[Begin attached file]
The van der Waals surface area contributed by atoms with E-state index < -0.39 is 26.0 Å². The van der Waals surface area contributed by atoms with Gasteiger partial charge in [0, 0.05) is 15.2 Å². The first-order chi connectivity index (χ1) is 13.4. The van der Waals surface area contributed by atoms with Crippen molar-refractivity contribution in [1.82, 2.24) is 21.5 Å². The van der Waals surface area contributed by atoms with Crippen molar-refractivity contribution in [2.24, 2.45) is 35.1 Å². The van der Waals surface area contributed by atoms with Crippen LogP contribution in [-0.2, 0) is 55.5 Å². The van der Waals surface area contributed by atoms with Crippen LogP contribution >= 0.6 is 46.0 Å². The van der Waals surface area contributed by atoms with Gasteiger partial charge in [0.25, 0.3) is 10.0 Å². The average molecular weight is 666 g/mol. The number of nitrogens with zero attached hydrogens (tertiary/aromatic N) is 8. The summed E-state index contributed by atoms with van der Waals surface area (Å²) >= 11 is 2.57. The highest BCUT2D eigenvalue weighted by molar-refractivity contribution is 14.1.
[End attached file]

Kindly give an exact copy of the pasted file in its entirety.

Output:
The van der Waals surface area contributed by atoms with E-state index < -0.39 is 26.0 Å². The van der Waals surface area contributed by atoms with Gasteiger partial charge in [0, 0.05) is 15.2 Å². The first-order chi connectivity index (χ1) is 13.4. The van der Waals surface area contributed by atoms with Crippen molar-refractivity contribution in [1.82, 2.24) is 21.5 Å². The van der Waals surface area contributed by atoms with Crippen molar-refractivity contribution in [2.24, 2.45) is 35.1 Å². The van der Waals surface area contributed by atoms with Crippen LogP contribution in [-0.2, 0) is 55.5 Å². The van der Waals surface area contributed by atoms with Crippen LogP contribution >= 0.6 is 46.0 Å². The van der Waals surface area contributed by atoms with Gasteiger partial charge in [0.25, 0.3) is 10.0 Å². The average molecular weight is 666 g/mol. The number of nitrogens with zero attached hydrogens (tertiary/aromatic N) is 8. The summed E-state index contributed by atoms with van der Waals surface area (Å²) >= 11 is 2.57. The highest BCUT2D eigenvalue weighted by molar-refractivity contribution is 14.1.